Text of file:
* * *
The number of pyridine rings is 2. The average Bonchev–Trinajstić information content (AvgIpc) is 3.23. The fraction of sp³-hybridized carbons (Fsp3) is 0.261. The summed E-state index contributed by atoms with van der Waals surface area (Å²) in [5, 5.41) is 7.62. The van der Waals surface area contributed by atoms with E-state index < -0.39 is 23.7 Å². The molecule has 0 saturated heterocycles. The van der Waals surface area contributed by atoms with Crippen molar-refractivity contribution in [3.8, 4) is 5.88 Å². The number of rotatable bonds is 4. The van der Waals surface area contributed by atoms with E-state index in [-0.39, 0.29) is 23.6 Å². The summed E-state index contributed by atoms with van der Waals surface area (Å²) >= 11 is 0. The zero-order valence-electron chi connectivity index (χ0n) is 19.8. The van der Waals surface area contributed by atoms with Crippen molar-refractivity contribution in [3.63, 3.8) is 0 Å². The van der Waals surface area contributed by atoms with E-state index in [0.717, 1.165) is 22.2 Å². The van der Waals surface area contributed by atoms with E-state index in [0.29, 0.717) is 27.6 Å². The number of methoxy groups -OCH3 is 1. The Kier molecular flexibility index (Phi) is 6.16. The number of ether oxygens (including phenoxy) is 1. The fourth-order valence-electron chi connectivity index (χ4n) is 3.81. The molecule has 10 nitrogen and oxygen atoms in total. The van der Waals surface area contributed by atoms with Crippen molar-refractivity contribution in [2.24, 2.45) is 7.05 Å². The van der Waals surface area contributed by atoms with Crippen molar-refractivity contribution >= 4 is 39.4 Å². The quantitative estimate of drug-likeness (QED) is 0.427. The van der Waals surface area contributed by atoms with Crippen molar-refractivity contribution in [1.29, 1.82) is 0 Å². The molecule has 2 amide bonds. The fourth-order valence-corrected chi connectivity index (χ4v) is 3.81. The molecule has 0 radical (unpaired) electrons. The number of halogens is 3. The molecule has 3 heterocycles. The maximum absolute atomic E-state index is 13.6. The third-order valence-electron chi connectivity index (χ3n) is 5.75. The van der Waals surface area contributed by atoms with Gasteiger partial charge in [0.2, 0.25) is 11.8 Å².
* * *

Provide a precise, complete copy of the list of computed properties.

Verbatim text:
The number of pyridine rings is 2. The average Bonchev–Trinajstić information content (AvgIpc) is 3.23. The fraction of sp³-hybridized carbons (Fsp3) is 0.261. The summed E-state index contributed by atoms with van der Waals surface area (Å²) in [5, 5.41) is 7.62. The van der Waals surface area contributed by atoms with E-state index < -0.39 is 23.7 Å². The molecule has 0 saturated heterocycles. The van der Waals surface area contributed by atoms with Crippen molar-refractivity contribution in [3.8, 4) is 5.88 Å². The number of rotatable bonds is 4. The van der Waals surface area contributed by atoms with E-state index in [-0.39, 0.29) is 23.6 Å². The summed E-state index contributed by atoms with van der Waals surface area (Å²) >= 11 is 0. The zero-order valence-electron chi connectivity index (χ0n) is 19.8. The van der Waals surface area contributed by atoms with Crippen molar-refractivity contribution in [3.63, 3.8) is 0 Å². The van der Waals surface area contributed by atoms with E-state index in [0.717, 1.165) is 22.2 Å². The van der Waals surface area contributed by atoms with E-state index in [0.29, 0.717) is 27.6 Å². The number of methoxy groups -OCH3 is 1. The Kier molecular flexibility index (Phi) is 6.16. The number of ether oxygens (including phenoxy) is 1. The fourth-order valence-electron chi connectivity index (χ4n) is 3.81. The molecule has 10 nitrogen and oxygen atoms in total. The van der Waals surface area contributed by atoms with Crippen molar-refractivity contribution in [2.24, 2.45) is 7.05 Å². The van der Waals surface area contributed by atoms with Crippen molar-refractivity contribution >= 4 is 39.4 Å². The quantitative estimate of drug-likeness (QED) is 0.427. The van der Waals surface area contributed by atoms with Crippen molar-refractivity contribution in [1.29, 1.82) is 0 Å². The molecule has 2 amide bonds. The fourth-order valence-corrected chi connectivity index (χ4v) is 3.81. The molecule has 0 radical (unpaired) electrons. The number of halogens is 3. The molecule has 3 heterocycles. The maximum absolute atomic E-state index is 13.6. The third-order valence-electron chi connectivity index (χ3n) is 5.75. The van der Waals surface area contributed by atoms with Gasteiger partial charge in [0.2, 0.25) is 11.8 Å².